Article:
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Managerial courage and leading by example

August 5, 2019

Years ago, I was introduced to the term “managerial courage” in a professional development setting and it hit home like no other word or phrase I had heard at work before.  It helped me articulate ways in which I wanted (needed) to be a better leader and really gave me the language to identify what I found lacking in those that were in positions of leadership around me.  This trait (or lack thereof) determines the level of respect a leader can command from their team.  The leader with managerial courage walks the walk and truly leads by example.  Here it is laid out clearly and succinctly, as if it was a bullet point lifted right from a job description:

 

“Tactfully dispenses direct and actionable feedback; is open and direct with others without being intimidating; deals head-on with people problems and prickly situations”

 

As someone who is generally averse to conflict in all forms, this can be tough.  But we all know that when we ignore problems, they don’t go away.  They get bigger.  And then there is the collateral – in the form of disgruntled employees and those that choose to leave instead of staying and dealing with an unhealthy workplace or culture.

 

Through both personal experience and my work with other nonprofit organizations, I have narrowed down the traits that when present in a leader, define someone with true managerial courage:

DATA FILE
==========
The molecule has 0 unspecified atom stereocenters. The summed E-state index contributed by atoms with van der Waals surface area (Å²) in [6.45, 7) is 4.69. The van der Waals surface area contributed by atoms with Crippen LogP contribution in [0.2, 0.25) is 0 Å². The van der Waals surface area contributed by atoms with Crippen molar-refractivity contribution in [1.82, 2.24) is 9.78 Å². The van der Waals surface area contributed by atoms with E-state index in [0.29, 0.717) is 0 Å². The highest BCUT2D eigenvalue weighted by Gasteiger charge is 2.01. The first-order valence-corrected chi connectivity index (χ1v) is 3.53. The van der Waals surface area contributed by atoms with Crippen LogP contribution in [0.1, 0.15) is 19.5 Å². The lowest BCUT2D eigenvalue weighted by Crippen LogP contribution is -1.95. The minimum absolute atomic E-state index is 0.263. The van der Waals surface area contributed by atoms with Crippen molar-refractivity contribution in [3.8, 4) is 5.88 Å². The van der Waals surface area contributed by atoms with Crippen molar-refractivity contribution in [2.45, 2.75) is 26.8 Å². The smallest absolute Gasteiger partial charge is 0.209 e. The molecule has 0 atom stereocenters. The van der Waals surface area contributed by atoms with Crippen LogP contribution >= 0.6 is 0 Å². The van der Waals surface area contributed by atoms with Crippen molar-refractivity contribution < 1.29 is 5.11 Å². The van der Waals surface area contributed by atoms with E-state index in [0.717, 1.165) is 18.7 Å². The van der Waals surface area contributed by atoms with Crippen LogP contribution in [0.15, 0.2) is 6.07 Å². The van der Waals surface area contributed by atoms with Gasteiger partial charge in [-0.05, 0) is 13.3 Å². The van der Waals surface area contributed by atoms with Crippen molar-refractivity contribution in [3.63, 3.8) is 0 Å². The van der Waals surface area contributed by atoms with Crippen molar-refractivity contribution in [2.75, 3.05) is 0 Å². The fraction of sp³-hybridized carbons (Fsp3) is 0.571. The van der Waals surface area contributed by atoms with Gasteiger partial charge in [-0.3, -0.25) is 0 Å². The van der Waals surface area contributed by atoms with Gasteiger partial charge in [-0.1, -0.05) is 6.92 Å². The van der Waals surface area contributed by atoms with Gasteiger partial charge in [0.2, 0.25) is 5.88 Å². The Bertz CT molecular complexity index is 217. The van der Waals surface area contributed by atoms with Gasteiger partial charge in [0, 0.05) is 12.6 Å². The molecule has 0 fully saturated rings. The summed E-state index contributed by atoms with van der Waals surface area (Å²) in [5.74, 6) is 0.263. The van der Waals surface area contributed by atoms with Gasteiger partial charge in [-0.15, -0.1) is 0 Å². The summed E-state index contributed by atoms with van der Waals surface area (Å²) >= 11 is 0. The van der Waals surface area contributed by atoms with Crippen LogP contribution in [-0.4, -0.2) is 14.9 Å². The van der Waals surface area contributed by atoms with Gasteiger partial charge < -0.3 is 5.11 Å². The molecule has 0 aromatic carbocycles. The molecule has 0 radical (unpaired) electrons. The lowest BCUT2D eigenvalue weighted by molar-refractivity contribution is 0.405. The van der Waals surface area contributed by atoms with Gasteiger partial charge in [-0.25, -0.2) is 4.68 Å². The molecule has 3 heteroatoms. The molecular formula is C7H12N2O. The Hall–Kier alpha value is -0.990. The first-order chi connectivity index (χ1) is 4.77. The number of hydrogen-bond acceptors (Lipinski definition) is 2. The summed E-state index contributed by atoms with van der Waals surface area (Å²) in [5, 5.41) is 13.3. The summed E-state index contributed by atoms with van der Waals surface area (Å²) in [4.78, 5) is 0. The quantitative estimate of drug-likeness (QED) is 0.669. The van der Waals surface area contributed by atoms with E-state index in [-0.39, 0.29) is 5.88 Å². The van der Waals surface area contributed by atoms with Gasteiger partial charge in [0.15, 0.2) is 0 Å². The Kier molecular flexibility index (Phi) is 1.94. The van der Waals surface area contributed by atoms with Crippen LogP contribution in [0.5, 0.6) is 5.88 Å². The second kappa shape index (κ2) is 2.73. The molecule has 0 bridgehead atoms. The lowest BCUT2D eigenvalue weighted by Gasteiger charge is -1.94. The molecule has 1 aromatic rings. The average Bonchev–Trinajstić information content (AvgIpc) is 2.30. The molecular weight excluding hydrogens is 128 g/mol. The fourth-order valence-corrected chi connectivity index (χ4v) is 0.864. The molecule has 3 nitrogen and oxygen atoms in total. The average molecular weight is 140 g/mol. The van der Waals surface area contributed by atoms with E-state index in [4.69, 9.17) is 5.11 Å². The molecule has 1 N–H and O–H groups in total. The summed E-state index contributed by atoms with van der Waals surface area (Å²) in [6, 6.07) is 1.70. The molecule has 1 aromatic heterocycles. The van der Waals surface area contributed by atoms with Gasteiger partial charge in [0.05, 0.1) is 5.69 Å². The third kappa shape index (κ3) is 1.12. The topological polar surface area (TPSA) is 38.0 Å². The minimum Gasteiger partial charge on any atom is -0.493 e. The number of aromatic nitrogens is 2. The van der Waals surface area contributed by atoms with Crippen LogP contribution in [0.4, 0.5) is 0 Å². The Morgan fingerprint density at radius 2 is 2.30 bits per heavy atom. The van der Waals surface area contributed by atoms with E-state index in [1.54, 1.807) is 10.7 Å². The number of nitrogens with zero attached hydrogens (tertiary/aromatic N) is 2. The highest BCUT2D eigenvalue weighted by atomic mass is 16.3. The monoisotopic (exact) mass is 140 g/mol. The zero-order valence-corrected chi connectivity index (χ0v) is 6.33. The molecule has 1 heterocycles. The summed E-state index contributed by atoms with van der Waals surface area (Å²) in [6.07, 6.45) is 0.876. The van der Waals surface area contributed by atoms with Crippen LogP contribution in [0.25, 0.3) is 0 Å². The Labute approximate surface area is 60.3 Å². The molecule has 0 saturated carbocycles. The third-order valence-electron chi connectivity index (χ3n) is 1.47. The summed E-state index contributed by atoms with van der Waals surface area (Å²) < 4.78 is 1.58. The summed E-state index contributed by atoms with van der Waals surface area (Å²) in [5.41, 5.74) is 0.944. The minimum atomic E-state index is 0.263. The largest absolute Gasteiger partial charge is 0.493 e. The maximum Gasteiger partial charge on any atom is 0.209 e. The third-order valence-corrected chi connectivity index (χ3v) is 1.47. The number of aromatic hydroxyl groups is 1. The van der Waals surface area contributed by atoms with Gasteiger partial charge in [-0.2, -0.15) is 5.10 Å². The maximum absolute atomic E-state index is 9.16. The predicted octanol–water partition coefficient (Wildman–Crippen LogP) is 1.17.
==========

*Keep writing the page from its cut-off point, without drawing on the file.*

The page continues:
• Has tough conversations, says what needs to be said in a tactful way

  • Holds others accountable swiftly, but starts by holding themselves accountable

  • Deals head on with difficult situations

  • Commands presence without intimidating

  • Knows how to communicate the negative as well as the positive

  • Has an awareness of their own limitations and participates in ongoing professional development

  • Takes feedback, listens to their leadership team (who were presumably hired because they are competent and maybe even the experts on a topic in the organization)

  • Open to change, recognizes when a shift needs to happen and guides the team towards next steps (familiarity and comfort with change management theory or recruits assistance)

  • Comfortable with being vulnerable

 

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